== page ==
By Tim Rotheray

AS we start to emerge into a post-Covid world, we can’t help but reflect on our environment. Covid-19 has starkly revealed that some of our everyday lives have clear measurable impacts. A desire to Build Back Better, to restore our economy but also protect our planet and create green jobs has grown. With a recent BBC poll finding that 70 per cent of people think climate change is as serious as Covid-19, it’s vital we listen to what they want.

Key workers in recycling and waste management have performed an essential service during the pandemic and now, the sector so vital to driving a better environment, must answer the demand to drive a greener recovery.

Even during such a devastating crisis, or perhaps because of it, we must think again about the waste we produce. We must drive resource re-use, end waste exports and divert from landfill to achieve a zero-waste economy.

For Viridor, the key to unlocking this change is to see waste as a resource, and not as rubbish; turning packaging and products back into new products which are reused here in Scotland. This could create new skilled jobs while driving down waste and carbon emissions. Making sure waste is truly valuable is key to ensuring what we discard does not escape the recycling net, going on to harm our environment.

Last week we launched our vision of how we might make build back better a reality in Scotland. A Scottish Circular Economy and Innovation Park. A site dedicated to moving towards a zero-waste economy where our waste is reprocessed into new materials to be reused in Scotland. A site that brings major new investment and green jobs with a better environment. A site that meets the hopes and expectations of the Scottish people.

But this vision is far bigger than one company. This is why we brought together 150 people in this sector, including Scotland’s Minister for Trade, Ivan McKee; Sepa CEO Terry A’Hearn, Scottish Enterprise, Zero Waste Scotland, Heriot-Watt University and Glasgow Chamber of Commerce. Innovating to make a zero-waste economy, securing Scottish investment, creating green jobs can only be done if everyone works together.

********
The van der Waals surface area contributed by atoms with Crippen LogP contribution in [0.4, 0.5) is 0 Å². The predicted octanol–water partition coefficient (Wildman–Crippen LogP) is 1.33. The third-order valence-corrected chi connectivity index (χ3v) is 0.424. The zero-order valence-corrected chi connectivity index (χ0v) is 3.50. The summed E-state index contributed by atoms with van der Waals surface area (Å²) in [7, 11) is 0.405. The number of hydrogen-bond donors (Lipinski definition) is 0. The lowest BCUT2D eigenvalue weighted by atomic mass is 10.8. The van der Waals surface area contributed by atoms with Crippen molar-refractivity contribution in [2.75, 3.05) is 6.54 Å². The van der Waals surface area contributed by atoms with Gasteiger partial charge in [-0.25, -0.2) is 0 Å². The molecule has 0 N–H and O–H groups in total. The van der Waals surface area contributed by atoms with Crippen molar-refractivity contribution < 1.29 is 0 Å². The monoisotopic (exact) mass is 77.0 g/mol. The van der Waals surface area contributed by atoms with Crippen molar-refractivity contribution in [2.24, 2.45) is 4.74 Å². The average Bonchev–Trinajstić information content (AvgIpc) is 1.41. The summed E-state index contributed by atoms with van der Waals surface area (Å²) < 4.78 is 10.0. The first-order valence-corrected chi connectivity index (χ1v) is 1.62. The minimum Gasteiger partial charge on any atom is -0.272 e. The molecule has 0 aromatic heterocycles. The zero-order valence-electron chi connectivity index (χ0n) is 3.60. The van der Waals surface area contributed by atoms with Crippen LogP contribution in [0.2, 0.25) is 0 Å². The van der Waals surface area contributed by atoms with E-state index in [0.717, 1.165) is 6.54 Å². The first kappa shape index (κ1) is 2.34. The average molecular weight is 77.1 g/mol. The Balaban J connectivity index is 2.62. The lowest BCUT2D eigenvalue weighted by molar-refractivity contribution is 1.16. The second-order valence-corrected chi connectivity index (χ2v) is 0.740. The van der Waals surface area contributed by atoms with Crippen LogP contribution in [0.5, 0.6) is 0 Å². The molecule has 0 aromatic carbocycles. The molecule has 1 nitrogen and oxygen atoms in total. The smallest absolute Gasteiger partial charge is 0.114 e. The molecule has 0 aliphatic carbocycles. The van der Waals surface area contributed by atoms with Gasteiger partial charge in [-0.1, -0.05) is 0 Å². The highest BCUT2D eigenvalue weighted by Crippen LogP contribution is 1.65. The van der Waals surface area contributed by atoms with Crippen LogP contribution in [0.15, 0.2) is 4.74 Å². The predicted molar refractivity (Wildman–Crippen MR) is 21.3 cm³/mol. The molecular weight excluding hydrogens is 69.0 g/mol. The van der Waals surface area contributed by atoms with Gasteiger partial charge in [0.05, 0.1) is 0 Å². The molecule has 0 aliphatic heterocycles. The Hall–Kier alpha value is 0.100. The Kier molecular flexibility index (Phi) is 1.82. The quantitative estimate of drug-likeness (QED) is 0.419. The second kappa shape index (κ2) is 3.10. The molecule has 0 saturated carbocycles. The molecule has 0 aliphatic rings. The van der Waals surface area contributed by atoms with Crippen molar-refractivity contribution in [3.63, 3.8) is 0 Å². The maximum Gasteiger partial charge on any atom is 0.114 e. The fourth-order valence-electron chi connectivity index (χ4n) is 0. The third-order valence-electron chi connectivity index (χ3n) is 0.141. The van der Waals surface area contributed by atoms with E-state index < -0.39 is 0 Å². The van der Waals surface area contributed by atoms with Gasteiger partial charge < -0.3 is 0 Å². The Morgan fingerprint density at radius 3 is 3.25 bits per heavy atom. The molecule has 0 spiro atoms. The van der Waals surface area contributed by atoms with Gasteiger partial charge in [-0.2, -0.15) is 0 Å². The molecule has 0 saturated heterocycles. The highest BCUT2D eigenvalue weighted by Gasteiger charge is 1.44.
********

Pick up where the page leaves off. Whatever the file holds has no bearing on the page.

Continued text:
Mr McKee noted the “time had come” for Scotland to be clear about the infrastructure investment required to deliver the world-leading circular economy it is committed to. This is crucial. Recycling and reprocessing of plastics, glass, paper and card does not happen without a significant investment. This sentiment and ambition were matched by the Princess Royal who, in a video message recorded specifically for the event, noted that investing in the circular economy is key to “giving our young people the opportunity to play a major role in the world they will inherit”.

Time and again, people focused the opportunity we have to ensure Scotland emerges from this crisis with a brighter future. Too many Scottish resources are being lost to export along with the investment and jobs that goes with it. If we stand back and respond to what people want, this crisis could spur a truly sustainable economy and ensure the recycling sector remains more relevant than ever.

Investment in the crucial recycling infrastructure needed to create a zero-waste economy and retain our resources in Scotland cannot be achieved overnight nor by any one organisation. Now is the time to start working together, to define the skills and innovation required and to invest in the future to ensure we emerge from this crisis better and stronger.

Tim Rotheray is Viridor Director of Innovation and Regulation